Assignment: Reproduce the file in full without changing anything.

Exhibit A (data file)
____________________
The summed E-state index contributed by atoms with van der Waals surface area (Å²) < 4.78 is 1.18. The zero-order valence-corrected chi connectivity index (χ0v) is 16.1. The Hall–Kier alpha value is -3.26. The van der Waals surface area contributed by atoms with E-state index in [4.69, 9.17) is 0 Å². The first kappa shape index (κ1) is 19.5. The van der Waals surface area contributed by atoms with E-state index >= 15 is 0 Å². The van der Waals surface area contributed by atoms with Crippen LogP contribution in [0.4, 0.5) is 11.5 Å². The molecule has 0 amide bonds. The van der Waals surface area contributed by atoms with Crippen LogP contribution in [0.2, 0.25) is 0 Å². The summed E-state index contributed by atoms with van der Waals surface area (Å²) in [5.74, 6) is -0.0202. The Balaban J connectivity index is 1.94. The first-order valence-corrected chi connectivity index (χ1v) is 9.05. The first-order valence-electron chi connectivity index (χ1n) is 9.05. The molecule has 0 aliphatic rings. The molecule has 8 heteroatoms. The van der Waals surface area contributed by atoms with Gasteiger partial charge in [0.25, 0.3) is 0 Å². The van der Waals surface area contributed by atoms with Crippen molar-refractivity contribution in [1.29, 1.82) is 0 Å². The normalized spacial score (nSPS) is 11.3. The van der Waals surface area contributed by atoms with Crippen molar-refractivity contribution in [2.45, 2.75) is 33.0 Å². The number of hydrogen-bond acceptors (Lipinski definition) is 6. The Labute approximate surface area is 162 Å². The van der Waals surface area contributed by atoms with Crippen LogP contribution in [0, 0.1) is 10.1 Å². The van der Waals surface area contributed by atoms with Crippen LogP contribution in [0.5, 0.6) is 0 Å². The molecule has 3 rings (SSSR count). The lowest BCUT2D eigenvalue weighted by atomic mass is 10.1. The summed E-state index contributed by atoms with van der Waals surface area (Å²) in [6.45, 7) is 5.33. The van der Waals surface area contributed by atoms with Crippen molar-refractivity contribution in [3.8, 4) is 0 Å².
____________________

The summed E-state index contributed by atoms with van der Waals surface area (Å²) < 4.78 is 1.18. The zero-order valence-corrected chi connectivity index (χ0v) is 16.1. The Hall–Kier alpha value is -3.26. The van der Waals surface area contributed by atoms with E-state index in [4.69, 9.17) is 0 Å². The first kappa shape index (κ1) is 19.5. The van der Waals surface area contributed by atoms with E-state index >= 15 is 0 Å². The van der Waals surface area contributed by atoms with Crippen LogP contribution in [0.4, 0.5) is 11.5 Å². The molecule has 0 amide bonds. The van der Waals surface area contributed by atoms with Crippen LogP contribution in [0.2, 0.25) is 0 Å². The summed E-state index contributed by atoms with van der Waals surface area (Å²) in [5.74, 6) is -0.0202. The Balaban J connectivity index is 1.94. The first-order valence-corrected chi connectivity index (χ1v) is 9.05. The first-order valence-electron chi connectivity index (χ1n) is 9.05. The molecule has 0 aliphatic rings. The molecule has 8 heteroatoms. The van der Waals surface area contributed by atoms with Gasteiger partial charge in [0.25, 0.3) is 0 Å². The van der Waals surface area contributed by atoms with Crippen molar-refractivity contribution in [1.29, 1.82) is 0 Å². The normalized spacial score (nSPS) is 11.3. The van der Waals surface area contributed by atoms with Crippen molar-refractivity contribution in [2.45, 2.75) is 33.0 Å². The number of hydrogen-bond acceptors (Lipinski definition) is 6. The Labute approximate surface area is 162 Å². The van der Waals surface area contributed by atoms with Crippen LogP contribution in [0, 0.1) is 10.1 Å². The van der Waals surface area contributed by atoms with Crippen LogP contribution in [0.5, 0.6) is 0 Å². The molecule has 3 rings (SSSR count). The lowest BCUT2D eigenvalue weighted by atomic mass is 10.1. The summed E-state index contributed by atoms with van der Waals surface area (Å²) in [6.45, 7) is 5.33. The van der Waals surface area contributed by atoms with Crippen molar-refractivity contribution in [3.8, 4) is 0 Å².